The Iconic Guitars on 9 Classic Album Covers

There are a lot of iconic guitars out there and a lot of iconic album covers. Sometimes, the two collide. Take a look at these famous albums and get the back story on the guitars that grace their covers.

Elvis Presley - Elvis Presley

The famous picture of Elvis singing on the cover of his debut album may as well be a picture of The King heralding the arrival of rock 'n roll in mainstream culture. In his hands is a Martin D-28 wrapped in a custom leather cover which Elvis began playing as his main instrument in mid 1955. By 1956, however, Elvis changed to a jumbo Gibson J-200 as his primary guitar.

London Calling - The Clash

In stark contrast (and clear homage) to the rock 'n roll exuberance of Elvis comes London Calling, featuring an iconic image of Clash bassist Paul Simonon destroying a White Fender Precision Bass. Since this photo was taken, Paul has expressed regret at smashing the bass which he cites as one of the best sounding basses he ever played. The tatters of this very bass currently hang on the wall of the Rock and Roll Hall of Fame.

Damn the Torpedoes - Tom Petty and the Heartbreakers

On the cover Tom Petty and the Heartbreakers' landmark Damn the Torpedoes from 1979, Tom holds a 12-string Rickenbacker 625-12. What's notable about this specific instrument is that it was actually a prototype model that Heartbreaker Mike Campbell came across while combing through the local classified ads. Even more remarkable is that this guitar is one single serial number away from the 1963 360-12 prototype Rickenbacker gave to George Harrison. The Torpedoes cover helped spark a renewed interest in Rickenbacker solidbodies, and like the smashed Clash bass, this particular Rick currently resides in the Rock and Roll Hall of Fame in Cleveland.

Band of Gypsys - Jimi Hendrix

There's not a whole lot of mystery to the fact that Jimi Hendrix is playing Strat on the cover of the live album, Band of Gypsys. This particular Strat, however, is a 1968 Black Fender Stratocaster featuring the enlarged CBS-era headstock and Maple fretboard. This Strat was bought new by Jimi in October of '68 and would be played through the rest of his career as one of his go-to instruments.

Brothers in Arms - Dire Straits

Mark Knopfler is associated with many guitars including Gibsons, Fenders, Schecters and Suhrs. Perhaps the most iconic guitar when it comes to Dire Straits, however, is the 1937 Style 0 National Resonator seen in all its shiny glory on the cover of 1985's Brothers in Arms. While not the only resonator Knopfler owned, this national can be heard on most of the band's albums, Brothers in Arms included.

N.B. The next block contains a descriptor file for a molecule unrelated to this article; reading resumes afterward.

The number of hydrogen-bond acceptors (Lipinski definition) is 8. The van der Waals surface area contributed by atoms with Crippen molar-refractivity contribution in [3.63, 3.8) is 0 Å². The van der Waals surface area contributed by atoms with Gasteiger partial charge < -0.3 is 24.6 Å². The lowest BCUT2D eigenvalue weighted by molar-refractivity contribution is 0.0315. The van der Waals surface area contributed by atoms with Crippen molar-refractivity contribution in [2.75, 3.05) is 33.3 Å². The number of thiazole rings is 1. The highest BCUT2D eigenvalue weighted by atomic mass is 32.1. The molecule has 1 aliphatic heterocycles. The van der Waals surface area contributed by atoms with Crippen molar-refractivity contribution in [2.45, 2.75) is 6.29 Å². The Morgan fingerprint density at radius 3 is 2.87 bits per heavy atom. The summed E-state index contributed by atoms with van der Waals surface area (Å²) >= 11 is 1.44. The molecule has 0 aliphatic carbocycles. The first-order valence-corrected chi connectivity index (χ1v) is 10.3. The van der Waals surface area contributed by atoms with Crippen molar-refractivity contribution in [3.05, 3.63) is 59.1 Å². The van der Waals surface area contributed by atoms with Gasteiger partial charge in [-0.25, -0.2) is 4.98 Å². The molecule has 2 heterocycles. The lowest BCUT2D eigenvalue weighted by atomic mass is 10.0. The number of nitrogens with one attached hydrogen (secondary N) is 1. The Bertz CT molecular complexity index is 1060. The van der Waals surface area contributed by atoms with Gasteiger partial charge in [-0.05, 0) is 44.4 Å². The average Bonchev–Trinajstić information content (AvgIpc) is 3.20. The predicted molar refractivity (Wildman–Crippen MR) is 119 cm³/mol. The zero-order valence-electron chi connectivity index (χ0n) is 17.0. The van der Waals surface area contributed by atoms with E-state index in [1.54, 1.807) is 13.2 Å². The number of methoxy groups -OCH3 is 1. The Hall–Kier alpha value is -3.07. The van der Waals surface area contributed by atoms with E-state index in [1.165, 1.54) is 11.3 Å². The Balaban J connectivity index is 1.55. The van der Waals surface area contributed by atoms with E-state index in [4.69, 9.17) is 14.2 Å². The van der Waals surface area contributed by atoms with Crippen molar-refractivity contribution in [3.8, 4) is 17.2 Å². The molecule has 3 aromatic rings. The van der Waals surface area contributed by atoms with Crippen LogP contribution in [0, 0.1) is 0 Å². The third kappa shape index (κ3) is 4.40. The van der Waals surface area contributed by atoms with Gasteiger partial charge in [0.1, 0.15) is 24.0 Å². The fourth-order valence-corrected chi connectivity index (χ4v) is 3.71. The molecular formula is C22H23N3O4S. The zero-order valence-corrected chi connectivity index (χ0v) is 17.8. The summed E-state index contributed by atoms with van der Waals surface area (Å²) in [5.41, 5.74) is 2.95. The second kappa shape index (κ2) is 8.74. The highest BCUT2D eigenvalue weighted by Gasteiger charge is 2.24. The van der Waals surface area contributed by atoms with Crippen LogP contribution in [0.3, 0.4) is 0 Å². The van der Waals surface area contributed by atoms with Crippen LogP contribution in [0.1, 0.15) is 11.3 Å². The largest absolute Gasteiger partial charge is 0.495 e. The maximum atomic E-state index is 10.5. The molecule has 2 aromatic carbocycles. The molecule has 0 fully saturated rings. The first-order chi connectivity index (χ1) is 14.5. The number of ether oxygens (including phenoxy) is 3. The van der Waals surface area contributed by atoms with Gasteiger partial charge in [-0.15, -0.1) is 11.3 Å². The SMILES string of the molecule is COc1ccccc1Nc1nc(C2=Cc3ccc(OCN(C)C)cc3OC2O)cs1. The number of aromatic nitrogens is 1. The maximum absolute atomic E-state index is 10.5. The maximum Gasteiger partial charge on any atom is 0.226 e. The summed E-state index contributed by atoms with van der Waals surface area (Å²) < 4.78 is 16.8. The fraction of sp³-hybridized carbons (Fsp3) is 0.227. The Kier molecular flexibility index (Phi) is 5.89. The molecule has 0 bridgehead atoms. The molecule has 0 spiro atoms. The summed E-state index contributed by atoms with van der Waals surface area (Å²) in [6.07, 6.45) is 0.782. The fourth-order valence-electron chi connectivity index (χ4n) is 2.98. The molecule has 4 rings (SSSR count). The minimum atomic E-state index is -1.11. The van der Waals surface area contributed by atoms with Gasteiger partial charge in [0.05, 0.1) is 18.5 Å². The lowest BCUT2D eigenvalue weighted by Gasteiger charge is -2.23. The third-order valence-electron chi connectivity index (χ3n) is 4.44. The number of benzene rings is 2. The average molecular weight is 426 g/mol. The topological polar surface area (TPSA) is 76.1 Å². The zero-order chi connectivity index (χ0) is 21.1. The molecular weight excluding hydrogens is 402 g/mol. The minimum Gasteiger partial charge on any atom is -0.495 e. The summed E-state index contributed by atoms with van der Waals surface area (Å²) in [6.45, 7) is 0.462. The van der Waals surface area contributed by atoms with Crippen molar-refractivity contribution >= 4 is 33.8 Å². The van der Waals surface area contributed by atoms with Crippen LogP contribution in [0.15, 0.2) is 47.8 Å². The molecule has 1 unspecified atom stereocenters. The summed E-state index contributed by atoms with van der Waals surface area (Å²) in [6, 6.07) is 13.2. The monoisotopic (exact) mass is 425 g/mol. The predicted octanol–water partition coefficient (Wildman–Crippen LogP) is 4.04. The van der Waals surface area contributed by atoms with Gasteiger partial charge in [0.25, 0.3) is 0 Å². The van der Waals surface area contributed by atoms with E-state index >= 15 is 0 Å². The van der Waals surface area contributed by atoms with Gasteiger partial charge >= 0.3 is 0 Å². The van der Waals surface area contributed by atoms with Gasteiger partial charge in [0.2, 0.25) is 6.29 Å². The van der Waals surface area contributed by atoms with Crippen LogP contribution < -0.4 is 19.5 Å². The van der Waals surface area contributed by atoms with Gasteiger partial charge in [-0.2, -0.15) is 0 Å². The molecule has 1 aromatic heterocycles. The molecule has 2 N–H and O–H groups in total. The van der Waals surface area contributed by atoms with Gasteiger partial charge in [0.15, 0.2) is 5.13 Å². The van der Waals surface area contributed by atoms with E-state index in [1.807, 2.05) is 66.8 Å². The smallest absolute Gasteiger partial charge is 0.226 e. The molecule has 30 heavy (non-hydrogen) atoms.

Born to Run - Bruce Springsteen

The Boss' mainstay axe seen on the cover his breakout 1975 album Born to Run looks on first glance like a run of the mill Telecaster. Closer inspection reveals that the guitar is actually a '50s Fender Esquire modified with an extra pickup at the neck. Many have speculated as to the true origins of this iconic guitar, and like many vintage Fenders, the exact date is unknown. This same guitar shows up on the cover of 1992's Human Touch and multiple compilations and greatest hits releases.

Roxy & Elsewhere - Frank Zappa and the Mothers of Invention

Roxy & Elsewhere is often cited by Zappa-heads as perhaps the quintessential Mothers' live album. The work is taken from a few different recorded live performances with some overdubs thrown on top all of which display Frank's unbridled virtuosity and innovation in this era. For these recordings, Zappa deployed a modified '60s SG Special with swapped humbuckers. So iconic is this guitar in the Zappa legacy that Gibson actually released a reissue of it last year.

Nashville Skyline - Bob Dylan

Released in 1969, Nashville Skyline saw Bob Dylan explore a new vocal style and country-tinged set of songs. It seems only fitting that in this era, Bob relied on that most country of flattops, the commanding Gibson SJ-200 super jumbo. This particular guitar was actually gift from none other than George Harrison and can be seen in images of Dylan playing at the 1969 Isle of Wight Festival.

The Kink Kontroversy - The Kinks

The Kink's third album, The Kink Kontroversy, was something of a transition from the band's earlier British Invasion sound to the more sophisticated style heard on such releases as Face to Face and the The Village Green Preservation Society. The guitar on the cover is a Guild Starfire III with humbucker pickups (the first generatoin featured single-coil DeArmonds) which belonged to Dave Davies. Davies was known to play some offbeat models including the Fender Coronado and Gibson L6-S.

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